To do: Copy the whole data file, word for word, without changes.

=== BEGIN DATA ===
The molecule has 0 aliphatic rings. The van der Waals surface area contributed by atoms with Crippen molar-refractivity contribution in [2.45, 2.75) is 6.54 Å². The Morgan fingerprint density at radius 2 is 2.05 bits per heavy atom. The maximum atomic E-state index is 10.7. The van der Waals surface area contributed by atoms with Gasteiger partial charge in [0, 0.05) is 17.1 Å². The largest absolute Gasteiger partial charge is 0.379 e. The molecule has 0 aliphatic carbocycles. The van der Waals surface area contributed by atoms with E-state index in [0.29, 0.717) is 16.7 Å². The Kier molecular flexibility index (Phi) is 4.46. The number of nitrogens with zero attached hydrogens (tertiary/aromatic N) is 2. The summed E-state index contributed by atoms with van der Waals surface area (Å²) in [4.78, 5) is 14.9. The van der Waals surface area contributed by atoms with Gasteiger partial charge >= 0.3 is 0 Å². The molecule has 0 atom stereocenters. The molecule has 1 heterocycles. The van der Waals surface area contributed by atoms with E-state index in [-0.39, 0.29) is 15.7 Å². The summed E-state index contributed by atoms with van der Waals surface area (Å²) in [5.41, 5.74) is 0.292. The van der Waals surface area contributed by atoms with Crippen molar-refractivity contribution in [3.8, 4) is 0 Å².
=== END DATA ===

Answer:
The molecule has 0 aliphatic rings. The van der Waals surface area contributed by atoms with Crippen molar-refractivity contribution in [2.45, 2.75) is 6.54 Å². The Morgan fingerprint density at radius 2 is 2.05 bits per heavy atom. The maximum atomic E-state index is 10.7. The van der Waals surface area contributed by atoms with Gasteiger partial charge in [0, 0.05) is 17.1 Å². The largest absolute Gasteiger partial charge is 0.379 e. The molecule has 0 aliphatic carbocycles. The van der Waals surface area contributed by atoms with E-state index in [0.29, 0.717) is 16.7 Å². The Kier molecular flexibility index (Phi) is 4.46. The number of nitrogens with zero attached hydrogens (tertiary/aromatic N) is 2. The summed E-state index contributed by atoms with van der Waals surface area (Å²) in [4.78, 5) is 14.9. The van der Waals surface area contributed by atoms with Gasteiger partial charge >= 0.3 is 0 Å². The molecule has 0 atom stereocenters. The molecule has 1 heterocycles. The van der Waals surface area contributed by atoms with E-state index in [-0.39, 0.29) is 15.7 Å². The summed E-state index contributed by atoms with van der Waals surface area (Å²) in [5.41, 5.74) is 0.292. The van der Waals surface area contributed by atoms with Crippen molar-refractivity contribution in [3.8, 4) is 0 Å².